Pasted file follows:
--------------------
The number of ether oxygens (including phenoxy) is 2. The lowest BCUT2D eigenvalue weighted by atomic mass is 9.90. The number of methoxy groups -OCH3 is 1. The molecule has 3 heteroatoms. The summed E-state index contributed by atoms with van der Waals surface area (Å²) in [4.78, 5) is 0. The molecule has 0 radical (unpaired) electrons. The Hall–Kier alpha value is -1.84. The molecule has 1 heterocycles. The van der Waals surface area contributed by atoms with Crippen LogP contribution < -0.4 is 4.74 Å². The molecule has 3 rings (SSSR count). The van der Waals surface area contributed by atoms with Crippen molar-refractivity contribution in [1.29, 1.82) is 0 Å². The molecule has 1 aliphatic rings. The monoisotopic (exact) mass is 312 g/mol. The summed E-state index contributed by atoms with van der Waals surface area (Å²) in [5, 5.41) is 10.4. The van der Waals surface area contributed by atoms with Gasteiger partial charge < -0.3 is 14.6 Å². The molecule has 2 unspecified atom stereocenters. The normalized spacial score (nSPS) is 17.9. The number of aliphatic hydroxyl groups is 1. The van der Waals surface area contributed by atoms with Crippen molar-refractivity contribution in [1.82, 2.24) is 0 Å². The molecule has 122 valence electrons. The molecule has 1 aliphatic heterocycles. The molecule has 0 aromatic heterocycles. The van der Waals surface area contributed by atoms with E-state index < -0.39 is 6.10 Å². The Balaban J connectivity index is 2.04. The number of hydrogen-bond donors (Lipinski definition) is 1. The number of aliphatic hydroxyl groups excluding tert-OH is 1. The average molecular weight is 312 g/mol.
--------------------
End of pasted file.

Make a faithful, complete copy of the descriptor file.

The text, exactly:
The number of ether oxygens (including phenoxy) is 2. The lowest BCUT2D eigenvalue weighted by atomic mass is 9.90. The number of methoxy groups -OCH3 is 1. The molecule has 3 heteroatoms. The summed E-state index contributed by atoms with van der Waals surface area (Å²) in [4.78, 5) is 0. The molecule has 0 radical (unpaired) electrons. The Hall–Kier alpha value is -1.84. The molecule has 1 heterocycles. The van der Waals surface area contributed by atoms with Crippen LogP contribution < -0.4 is 4.74 Å². The molecule has 3 rings (SSSR count). The van der Waals surface area contributed by atoms with Crippen molar-refractivity contribution in [1.29, 1.82) is 0 Å². The molecule has 1 aliphatic rings. The monoisotopic (exact) mass is 312 g/mol. The summed E-state index contributed by atoms with van der Waals surface area (Å²) in [5, 5.41) is 10.4. The van der Waals surface area contributed by atoms with Gasteiger partial charge < -0.3 is 14.6 Å². The molecule has 2 unspecified atom stereocenters. The normalized spacial score (nSPS) is 17.9. The number of aliphatic hydroxyl groups is 1. The van der Waals surface area contributed by atoms with Crippen molar-refractivity contribution in [1.82, 2.24) is 0 Å². The molecule has 122 valence electrons. The molecule has 1 aliphatic heterocycles. The molecule has 0 aromatic heterocycles. The van der Waals surface area contributed by atoms with E-state index < -0.39 is 6.10 Å². The Balaban J connectivity index is 2.04. The number of hydrogen-bond donors (Lipinski definition) is 1. The number of aliphatic hydroxyl groups excluding tert-OH is 1. The average molecular weight is 312 g/mol.